The Jetsons

June 29, 2014


I didn’t know this about Fresno… that it was this relentless expanse of urban sprawl, reminiscent of Phoenix or Scottsdale or Tucson or Mesa, Arizona, all laid out on a giant grid, one mall after another, after another….

Maybe all this development has happened relatively recently. Maybe Fresno was once a central valley ag town with a core area and older neighborhoods surrounded by fields, orchards, rotating crops, pastures… but isn’t any longer. Maybe it still is and we only saw the new stuff. But wow.

There are huge (like eight-lanes-across huge) boulevards that extend for miles and miles across town in all directions. They seem built to accommodate traffic that is not yet there. There are elaborate traffic signals at the intersections, again designed to manage traffic not yet there.

Off the main drags are subdivisions and housing developments with names like Harrington Estates (made that up), each neatly contained behind some wall or landscaped barrier, the entrances of which are overly stately and/or decorated with some combination of fountain, gate, line of flags, flower-filled terrace, or all of the above.

There are strip malls and shopping centers everywhere and they all seem similarly adorned with palm trees, corner water features, stamped concrete traffic circles and very organized, manicured landscaping. The malls all have the usual suspects: Starbucks, Pet Smart, Five Guys, Subway, Office Max or whatever.

If we wanted, say, a Jamba Juice, we’d enter it into the Garmin and up would pop a dozen options, none very far from where we were, and off we’d go, zig-zagging through the grid to the nearest one.

There are ready cuisine choices of any type. All have their own distinct and recognizable design and layout, menus, seating options.  It’s just weird. And yet all kind of normalized.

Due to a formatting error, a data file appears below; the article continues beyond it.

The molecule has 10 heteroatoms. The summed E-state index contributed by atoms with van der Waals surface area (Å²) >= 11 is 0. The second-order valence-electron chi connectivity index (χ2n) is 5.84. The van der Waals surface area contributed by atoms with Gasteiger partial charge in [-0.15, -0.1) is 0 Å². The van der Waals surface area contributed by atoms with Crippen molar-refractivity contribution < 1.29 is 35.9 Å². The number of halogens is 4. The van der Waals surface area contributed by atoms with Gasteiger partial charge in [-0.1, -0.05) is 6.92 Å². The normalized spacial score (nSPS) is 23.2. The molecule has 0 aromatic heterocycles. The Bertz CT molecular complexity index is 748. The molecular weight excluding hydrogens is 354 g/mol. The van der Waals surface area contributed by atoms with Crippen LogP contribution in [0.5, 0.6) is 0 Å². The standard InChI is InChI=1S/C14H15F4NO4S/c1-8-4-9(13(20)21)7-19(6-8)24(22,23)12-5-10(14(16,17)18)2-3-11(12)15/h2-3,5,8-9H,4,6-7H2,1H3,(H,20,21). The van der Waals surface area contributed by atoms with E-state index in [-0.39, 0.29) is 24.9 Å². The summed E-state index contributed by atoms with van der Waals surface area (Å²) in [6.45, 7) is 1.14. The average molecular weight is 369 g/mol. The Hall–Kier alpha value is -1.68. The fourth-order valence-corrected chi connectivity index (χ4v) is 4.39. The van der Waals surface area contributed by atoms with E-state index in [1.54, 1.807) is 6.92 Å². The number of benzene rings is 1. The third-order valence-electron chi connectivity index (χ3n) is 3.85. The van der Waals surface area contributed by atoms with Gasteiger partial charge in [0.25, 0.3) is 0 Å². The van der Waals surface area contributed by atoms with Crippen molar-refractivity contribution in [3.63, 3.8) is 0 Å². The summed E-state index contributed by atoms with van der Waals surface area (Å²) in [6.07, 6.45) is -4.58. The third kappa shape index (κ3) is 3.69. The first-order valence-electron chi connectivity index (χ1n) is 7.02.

So, Jim and I are sitting at a Starbucks, in the middle of one of these new, clean, modern shopping centers, eating from pre-packaged meal boxes that we’ve come to know will be available at any Starbucks we walk into, reviewing our options for lunch later that afternoon. The boys might want an In ‘N Out, or a Chipotle, or a Rubios, and whatever the choice, they know exactly what to expect, they know their personal orders.

And it suddenly struck me, that it felt like something out of the Jetsons. It all felt uber mechanized and modern. GPS’ing around at 90 degree angles felt robotic. All we needed were little flying cars.

I couldn’t help but wonder what our grandparents would think if they were suddenly brought back for a little glimpse of the future. … future defined as only a couple-three decades after their passing. Could they have imagined this is what would become of life in modern cities?

The photo is of a drive-in sushi place.